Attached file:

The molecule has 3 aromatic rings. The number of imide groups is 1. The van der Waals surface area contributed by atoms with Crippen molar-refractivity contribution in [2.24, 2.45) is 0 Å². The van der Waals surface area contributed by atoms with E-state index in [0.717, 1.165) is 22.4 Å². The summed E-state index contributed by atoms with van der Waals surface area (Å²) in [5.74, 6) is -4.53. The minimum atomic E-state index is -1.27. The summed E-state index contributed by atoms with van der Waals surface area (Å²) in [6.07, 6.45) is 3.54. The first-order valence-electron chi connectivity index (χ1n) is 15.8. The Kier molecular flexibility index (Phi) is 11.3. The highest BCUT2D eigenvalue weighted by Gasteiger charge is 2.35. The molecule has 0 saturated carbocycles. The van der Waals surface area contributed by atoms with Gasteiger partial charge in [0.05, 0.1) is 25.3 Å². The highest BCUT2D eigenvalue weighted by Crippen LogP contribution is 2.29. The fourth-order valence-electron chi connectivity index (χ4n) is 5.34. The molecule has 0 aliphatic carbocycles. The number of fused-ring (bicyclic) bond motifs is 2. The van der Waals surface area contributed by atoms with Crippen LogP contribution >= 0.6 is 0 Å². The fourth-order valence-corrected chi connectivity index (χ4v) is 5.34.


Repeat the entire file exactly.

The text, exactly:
The molecule has 3 aromatic rings. The number of imide groups is 1. The van der Waals surface area contributed by atoms with Crippen molar-refractivity contribution in [2.24, 2.45) is 0 Å². The van der Waals surface area contributed by atoms with E-state index in [0.717, 1.165) is 22.4 Å². The summed E-state index contributed by atoms with van der Waals surface area (Å²) in [5.74, 6) is -4.53. The minimum atomic E-state index is -1.27. The summed E-state index contributed by atoms with van der Waals surface area (Å²) in [6.07, 6.45) is 3.54. The first-order valence-electron chi connectivity index (χ1n) is 15.8. The Kier molecular flexibility index (Phi) is 11.3. The highest BCUT2D eigenvalue weighted by Gasteiger charge is 2.35. The molecule has 0 saturated carbocycles. The van der Waals surface area contributed by atoms with Gasteiger partial charge in [0.05, 0.1) is 25.3 Å². The highest BCUT2D eigenvalue weighted by Crippen LogP contribution is 2.29. The fourth-order valence-electron chi connectivity index (χ4n) is 5.34. The molecule has 0 aliphatic carbocycles. The number of fused-ring (bicyclic) bond motifs is 2. The van der Waals surface area contributed by atoms with Crippen LogP contribution >= 0.6 is 0 Å². The fourth-order valence-corrected chi connectivity index (χ4v) is 5.34.